war crimes in Ukraine

The Tribunal for Putin (T4P) global initiative was set up in response to the all-out war launched by Russia against Ukraine in February 2022.

Russia doubles war crimes against Crimeans forced to serve in occupier’s army

Halya Coynash
Young Crimean conscripts have approached human rights activists complaining of demands that they renounce their Ukrainian citizenship.  This alone is a war crime, but so too is Russia’s ongoing conscription of young men on territory it is illegally occupying .

Young Crimean conscripts have approached human rights activists complaining of demands that they renounce their Ukrainian citizenship.  This alone is a war crime, but so too is Russia’s ongoing conscription of young men on territory it is illegally occupying.

Lawyer Lilya Hemedzhy told a meeting of Crimea Solidarity on 2 March that they are receiving requests for advice from a lot of young men concerned about conscription into the Russian army. Some have reported attempts to force them to give up their Ukrainian citizenship.  It is likely that such attempts are mainly about psychological pressure since the ‘fact’ of Russian citizenship, which was effectively foisted on Crimeans in early 2014,  would be enough for a person to be deemed liable for conscription.

Whatever the motivation behind such moves, however, any attempts to force people to renounce their Ukrainian citizenship constitutes a war crime, Oleksandr Sedov from the Crimean Human Rights Group stresses.  “If the Russian authorities were hoping to avoid punishment by forcing conscripts to sign papers rejecting their Ukrainian passports, they have, instead, given new proof of a crime.”

The 1907 Hague Convention, for example, states unequivocally that “it is forbidden to compel the inhabitants of occupied territory to swear allegiance to the hostile Power.”

Russia’s attempts to deny that it is occupying Crimea have been rejected by the United Nations General Assembly, by all international bodies and democratic states.  Most importantly in the context of war crimes, the Prosecutor’s Office of the International Criminal Court at the Hague concluded back in 2016 that Russia’s occupation constitutes an international armed conflict, placing it within the Court’s jurisdiction which Ukraine has recognized.

Russia’s imposition of conscription in occupied Crimea is already in grave violation of the Geneva Convention relative to the Protection of Civilian Persons in Time of War. According to Article 51 of this, “The Occupying Power may not compel protected persons to serve in its armed or auxiliary forces. No pressure or propaganda which aims at securing voluntary enlistment is permitted”.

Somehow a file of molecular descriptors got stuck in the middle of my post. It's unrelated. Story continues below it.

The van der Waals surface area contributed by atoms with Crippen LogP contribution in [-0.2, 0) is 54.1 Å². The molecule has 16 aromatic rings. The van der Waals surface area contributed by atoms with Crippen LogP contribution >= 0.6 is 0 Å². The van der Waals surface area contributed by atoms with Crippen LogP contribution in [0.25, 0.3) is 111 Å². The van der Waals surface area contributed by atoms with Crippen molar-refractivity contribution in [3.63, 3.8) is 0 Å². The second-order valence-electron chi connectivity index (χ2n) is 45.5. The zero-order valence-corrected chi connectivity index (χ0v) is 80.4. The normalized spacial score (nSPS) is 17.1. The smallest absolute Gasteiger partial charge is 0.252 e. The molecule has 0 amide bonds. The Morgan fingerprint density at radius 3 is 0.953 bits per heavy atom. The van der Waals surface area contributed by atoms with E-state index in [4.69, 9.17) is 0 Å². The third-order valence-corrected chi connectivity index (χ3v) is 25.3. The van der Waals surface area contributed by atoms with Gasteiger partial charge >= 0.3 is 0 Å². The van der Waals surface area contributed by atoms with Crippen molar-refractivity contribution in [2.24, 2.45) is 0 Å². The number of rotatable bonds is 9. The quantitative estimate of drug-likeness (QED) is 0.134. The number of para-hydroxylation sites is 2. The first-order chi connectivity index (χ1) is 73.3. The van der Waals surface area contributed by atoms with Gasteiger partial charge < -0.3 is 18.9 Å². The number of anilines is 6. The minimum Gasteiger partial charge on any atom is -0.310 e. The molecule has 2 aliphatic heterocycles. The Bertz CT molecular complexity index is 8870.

The Crimean Human Rights Group has long asked Crimeans to send them information about any young men forced to serve in the Russian Army, and Sedov now reiterates this request with respect to demands that they renounce their Ukrainian citizenship.  This cannot, unfortunately, help their immediate situation, but it is evidence of war crimes for which Russia must be held to answer.

It is also important as Ukrainian human rights groups are currently working on measures to ensure, with the support of the international community and democratic countries, that Russia ceases applying conscription in occupied Crimea.

One method for avoiding Russian military service is to renounce Russian citizenship, however Russia has, equally illegally, made it impossible to get medical treatment, to keep ones work, etc. without a Russian passport. 

Over the four years since Russia’s invasion of Crimea, around 10 thousand young Crimeans have been conscripted into the Russian army, with the number rising each year both of conscripts and of sentences passed on those who seek to avoid Russian military service. One young man was fined 25 thousand roubles in the autumn of 2017 and is still forced to serve a year in the army.

The list of rights violations in occupied Crimea is huge and includes persecution on the grounds of a person’s faith.   Following Russia’s appalling ban on the Jehovah’s Witnesses in April 2017, there have already been a number of arrests of individual believers.  In Crimea, at least two Jehovah’s Witnesses have been ordered to provide ‘proof of change of faith’ in order to be eligible for alternative civilian service.

One young man received a summons from the Bakhchysarai military recruitment commission for June 14, 2017. The document included a handwritten demand that he present “documents confirming change of religion”.  This was after he had visited the office on June 9 and been told that he could only do alternative civilian service if he renounced his faith.   This is reinstating – on occupied Ukrainian territory – a pernicious tradition from Soviet times where young Jehovah’s Witnesses were forced to go to prison, rather than take up arms which their faith prohibits.

Russia is also flouting the Geneva Convention’s prohibition of “pressure or propaganda which aims at securing voluntary enlistment”.  In June 2017, there were large-scale events, with the use of various entertainment stunts and an exhibition of military technology, in both Simferopol and Sevastopol entitled: ‘Military contract service is your choice’. Russia’s occupation of Crimea has generally been accompanied by mounting war propaganda and the deliberate militarization of public awareness, with children  particularly targeted

See: Children taught to glorify war and the invader in Russian-occupied Crimea

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